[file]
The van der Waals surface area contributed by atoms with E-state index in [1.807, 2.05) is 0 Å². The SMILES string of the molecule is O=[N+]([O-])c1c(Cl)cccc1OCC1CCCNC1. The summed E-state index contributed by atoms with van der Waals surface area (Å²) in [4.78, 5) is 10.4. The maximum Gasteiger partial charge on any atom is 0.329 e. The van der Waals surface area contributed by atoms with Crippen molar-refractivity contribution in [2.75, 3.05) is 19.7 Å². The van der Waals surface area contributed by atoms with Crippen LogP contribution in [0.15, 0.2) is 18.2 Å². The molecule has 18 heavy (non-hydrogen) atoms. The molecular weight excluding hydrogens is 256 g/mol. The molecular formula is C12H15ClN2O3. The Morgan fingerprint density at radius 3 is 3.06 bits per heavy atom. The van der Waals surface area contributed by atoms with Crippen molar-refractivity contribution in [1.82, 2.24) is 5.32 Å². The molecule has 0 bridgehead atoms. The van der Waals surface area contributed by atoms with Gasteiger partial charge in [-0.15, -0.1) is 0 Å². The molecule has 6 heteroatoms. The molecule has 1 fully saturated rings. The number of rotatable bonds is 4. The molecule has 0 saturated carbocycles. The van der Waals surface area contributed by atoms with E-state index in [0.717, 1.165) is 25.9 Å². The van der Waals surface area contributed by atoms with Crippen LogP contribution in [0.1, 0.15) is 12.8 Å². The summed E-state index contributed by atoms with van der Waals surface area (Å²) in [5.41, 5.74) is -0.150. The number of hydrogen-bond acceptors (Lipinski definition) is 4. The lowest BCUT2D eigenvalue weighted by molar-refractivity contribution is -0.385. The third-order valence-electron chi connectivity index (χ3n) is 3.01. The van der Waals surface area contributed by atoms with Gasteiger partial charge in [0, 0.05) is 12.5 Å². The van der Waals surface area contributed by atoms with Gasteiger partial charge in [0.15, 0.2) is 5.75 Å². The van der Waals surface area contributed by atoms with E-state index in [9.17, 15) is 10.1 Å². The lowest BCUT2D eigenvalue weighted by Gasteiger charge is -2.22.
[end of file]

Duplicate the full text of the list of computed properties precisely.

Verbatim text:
The van der Waals surface area contributed by atoms with E-state index in [1.807, 2.05) is 0 Å². The SMILES string of the molecule is O=[N+]([O-])c1c(Cl)cccc1OCC1CCCNC1. The summed E-state index contributed by atoms with van der Waals surface area (Å²) in [4.78, 5) is 10.4. The maximum Gasteiger partial charge on any atom is 0.329 e. The van der Waals surface area contributed by atoms with Crippen molar-refractivity contribution in [2.75, 3.05) is 19.7 Å². The van der Waals surface area contributed by atoms with Crippen LogP contribution in [0.15, 0.2) is 18.2 Å². The molecule has 18 heavy (non-hydrogen) atoms. The molecular weight excluding hydrogens is 256 g/mol. The molecular formula is C12H15ClN2O3. The Morgan fingerprint density at radius 3 is 3.06 bits per heavy atom. The van der Waals surface area contributed by atoms with Crippen molar-refractivity contribution in [1.82, 2.24) is 5.32 Å². The molecule has 0 bridgehead atoms. The van der Waals surface area contributed by atoms with Gasteiger partial charge in [-0.15, -0.1) is 0 Å². The molecule has 6 heteroatoms. The molecule has 1 fully saturated rings. The number of rotatable bonds is 4. The molecule has 0 saturated carbocycles. The van der Waals surface area contributed by atoms with E-state index in [0.717, 1.165) is 25.9 Å². The van der Waals surface area contributed by atoms with Crippen LogP contribution in [0.1, 0.15) is 12.8 Å². The summed E-state index contributed by atoms with van der Waals surface area (Å²) in [5.41, 5.74) is -0.150. The number of hydrogen-bond acceptors (Lipinski definition) is 4. The lowest BCUT2D eigenvalue weighted by molar-refractivity contribution is -0.385. The third-order valence-electron chi connectivity index (χ3n) is 3.01. The van der Waals surface area contributed by atoms with Gasteiger partial charge in [0, 0.05) is 12.5 Å². The van der Waals surface area contributed by atoms with Gasteiger partial charge in [0.15, 0.2) is 5.75 Å². The van der Waals surface area contributed by atoms with E-state index in [9.17, 15) is 10.1 Å². The lowest BCUT2D eigenvalue weighted by Gasteiger charge is -2.22.